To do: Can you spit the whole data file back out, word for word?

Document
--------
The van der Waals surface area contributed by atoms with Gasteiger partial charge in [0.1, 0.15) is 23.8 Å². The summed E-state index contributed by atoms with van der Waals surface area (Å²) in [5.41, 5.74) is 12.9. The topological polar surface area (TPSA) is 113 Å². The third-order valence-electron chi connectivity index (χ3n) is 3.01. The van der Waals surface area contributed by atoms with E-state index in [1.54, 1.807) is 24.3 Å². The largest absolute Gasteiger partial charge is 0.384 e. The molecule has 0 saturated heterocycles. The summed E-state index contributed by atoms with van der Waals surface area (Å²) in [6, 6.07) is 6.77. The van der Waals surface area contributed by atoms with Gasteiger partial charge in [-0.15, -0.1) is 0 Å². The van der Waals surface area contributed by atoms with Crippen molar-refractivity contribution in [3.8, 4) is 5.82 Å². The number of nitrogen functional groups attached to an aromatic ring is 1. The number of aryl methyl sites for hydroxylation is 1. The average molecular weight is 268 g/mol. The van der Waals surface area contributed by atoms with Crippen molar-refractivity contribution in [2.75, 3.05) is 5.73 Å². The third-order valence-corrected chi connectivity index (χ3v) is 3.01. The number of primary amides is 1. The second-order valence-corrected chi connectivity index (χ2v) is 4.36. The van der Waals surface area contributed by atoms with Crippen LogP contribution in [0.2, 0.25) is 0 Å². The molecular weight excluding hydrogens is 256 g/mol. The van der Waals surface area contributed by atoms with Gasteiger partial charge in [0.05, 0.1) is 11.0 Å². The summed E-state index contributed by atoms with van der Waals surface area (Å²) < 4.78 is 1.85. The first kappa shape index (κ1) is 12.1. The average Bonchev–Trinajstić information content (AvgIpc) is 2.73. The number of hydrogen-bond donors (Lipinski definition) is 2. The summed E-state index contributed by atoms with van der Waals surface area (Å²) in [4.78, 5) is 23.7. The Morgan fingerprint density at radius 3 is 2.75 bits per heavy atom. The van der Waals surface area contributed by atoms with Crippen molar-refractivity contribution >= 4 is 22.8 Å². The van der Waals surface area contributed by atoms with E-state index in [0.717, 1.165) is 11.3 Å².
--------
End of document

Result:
The van der Waals surface area contributed by atoms with Gasteiger partial charge in [0.1, 0.15) is 23.8 Å². The summed E-state index contributed by atoms with van der Waals surface area (Å²) in [5.41, 5.74) is 12.9. The topological polar surface area (TPSA) is 113 Å². The third-order valence-electron chi connectivity index (χ3n) is 3.01. The van der Waals surface area contributed by atoms with E-state index in [1.54, 1.807) is 24.3 Å². The largest absolute Gasteiger partial charge is 0.384 e. The molecule has 0 saturated heterocycles. The summed E-state index contributed by atoms with van der Waals surface area (Å²) in [6, 6.07) is 6.77. The van der Waals surface area contributed by atoms with Gasteiger partial charge in [-0.15, -0.1) is 0 Å². The van der Waals surface area contributed by atoms with Crippen molar-refractivity contribution in [3.8, 4) is 5.82 Å². The number of nitrogen functional groups attached to an aromatic ring is 1. The number of aryl methyl sites for hydroxylation is 1. The average molecular weight is 268 g/mol. The van der Waals surface area contributed by atoms with Crippen molar-refractivity contribution in [2.75, 3.05) is 5.73 Å². The third-order valence-corrected chi connectivity index (χ3v) is 3.01. The number of primary amides is 1. The second-order valence-corrected chi connectivity index (χ2v) is 4.36. The van der Waals surface area contributed by atoms with Crippen LogP contribution in [0.2, 0.25) is 0 Å². The molecular weight excluding hydrogens is 256 g/mol. The van der Waals surface area contributed by atoms with Gasteiger partial charge in [0.05, 0.1) is 11.0 Å². The summed E-state index contributed by atoms with van der Waals surface area (Å²) < 4.78 is 1.85. The first kappa shape index (κ1) is 12.1. The average Bonchev–Trinajstić information content (AvgIpc) is 2.73. The number of hydrogen-bond donors (Lipinski definition) is 2. The summed E-state index contributed by atoms with van der Waals surface area (Å²) in [4.78, 5) is 23.7. The Morgan fingerprint density at radius 3 is 2.75 bits per heavy atom. The van der Waals surface area contributed by atoms with Crippen molar-refractivity contribution >= 4 is 22.8 Å². The van der Waals surface area contributed by atoms with E-state index in [0.717, 1.165) is 11.3 Å².